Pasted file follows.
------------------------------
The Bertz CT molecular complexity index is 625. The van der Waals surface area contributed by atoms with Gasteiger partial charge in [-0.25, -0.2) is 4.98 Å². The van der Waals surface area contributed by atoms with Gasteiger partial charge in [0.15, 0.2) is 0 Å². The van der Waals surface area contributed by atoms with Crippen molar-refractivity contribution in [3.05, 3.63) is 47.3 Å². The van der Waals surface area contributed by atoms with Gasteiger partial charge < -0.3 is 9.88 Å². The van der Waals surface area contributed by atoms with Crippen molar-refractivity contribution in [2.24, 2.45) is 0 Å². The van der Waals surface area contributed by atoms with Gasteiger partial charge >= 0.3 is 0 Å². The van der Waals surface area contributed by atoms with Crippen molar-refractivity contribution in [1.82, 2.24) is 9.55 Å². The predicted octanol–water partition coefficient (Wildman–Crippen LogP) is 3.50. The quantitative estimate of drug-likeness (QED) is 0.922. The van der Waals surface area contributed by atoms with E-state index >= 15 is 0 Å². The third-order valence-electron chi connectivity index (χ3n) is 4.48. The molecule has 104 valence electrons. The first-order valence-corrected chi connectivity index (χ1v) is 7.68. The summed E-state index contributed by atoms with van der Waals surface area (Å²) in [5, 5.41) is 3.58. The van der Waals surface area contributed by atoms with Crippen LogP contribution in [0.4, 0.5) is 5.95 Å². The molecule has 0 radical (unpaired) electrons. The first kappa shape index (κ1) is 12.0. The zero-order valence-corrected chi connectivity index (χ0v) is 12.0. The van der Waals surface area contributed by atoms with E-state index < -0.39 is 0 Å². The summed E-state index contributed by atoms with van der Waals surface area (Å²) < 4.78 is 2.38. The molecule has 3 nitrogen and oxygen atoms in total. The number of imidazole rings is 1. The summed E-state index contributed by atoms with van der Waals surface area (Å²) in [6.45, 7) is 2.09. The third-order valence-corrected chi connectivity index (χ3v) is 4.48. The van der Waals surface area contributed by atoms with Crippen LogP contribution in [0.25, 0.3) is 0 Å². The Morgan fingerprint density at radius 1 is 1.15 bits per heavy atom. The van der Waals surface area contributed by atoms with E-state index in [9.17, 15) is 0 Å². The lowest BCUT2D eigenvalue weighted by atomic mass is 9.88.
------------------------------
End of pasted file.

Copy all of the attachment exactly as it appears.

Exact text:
The Bertz CT molecular complexity index is 625. The van der Waals surface area contributed by atoms with Gasteiger partial charge in [-0.25, -0.2) is 4.98 Å². The van der Waals surface area contributed by atoms with Gasteiger partial charge in [0.15, 0.2) is 0 Å². The van der Waals surface area contributed by atoms with Crippen molar-refractivity contribution in [3.05, 3.63) is 47.3 Å². The van der Waals surface area contributed by atoms with Gasteiger partial charge < -0.3 is 9.88 Å². The van der Waals surface area contributed by atoms with Crippen molar-refractivity contribution in [2.24, 2.45) is 0 Å². The van der Waals surface area contributed by atoms with Gasteiger partial charge >= 0.3 is 0 Å². The van der Waals surface area contributed by atoms with Crippen molar-refractivity contribution in [1.82, 2.24) is 9.55 Å². The predicted octanol–water partition coefficient (Wildman–Crippen LogP) is 3.50. The quantitative estimate of drug-likeness (QED) is 0.922. The van der Waals surface area contributed by atoms with E-state index >= 15 is 0 Å². The third-order valence-electron chi connectivity index (χ3n) is 4.48. The molecule has 104 valence electrons. The first-order valence-corrected chi connectivity index (χ1v) is 7.68. The summed E-state index contributed by atoms with van der Waals surface area (Å²) in [5, 5.41) is 3.58. The van der Waals surface area contributed by atoms with Crippen LogP contribution in [0.4, 0.5) is 5.95 Å². The molecule has 0 radical (unpaired) electrons. The first kappa shape index (κ1) is 12.0. The zero-order valence-corrected chi connectivity index (χ0v) is 12.0. The van der Waals surface area contributed by atoms with E-state index < -0.39 is 0 Å². The summed E-state index contributed by atoms with van der Waals surface area (Å²) < 4.78 is 2.38. The molecule has 3 nitrogen and oxygen atoms in total. The number of imidazole rings is 1. The summed E-state index contributed by atoms with van der Waals surface area (Å²) in [6.45, 7) is 2.09. The third-order valence-corrected chi connectivity index (χ3v) is 4.48. The van der Waals surface area contributed by atoms with Crippen LogP contribution in [0.25, 0.3) is 0 Å². The Morgan fingerprint density at radius 1 is 1.15 bits per heavy atom. The van der Waals surface area contributed by atoms with E-state index in [9.17, 15) is 0 Å². The lowest BCUT2D eigenvalue weighted by atomic mass is 9.88.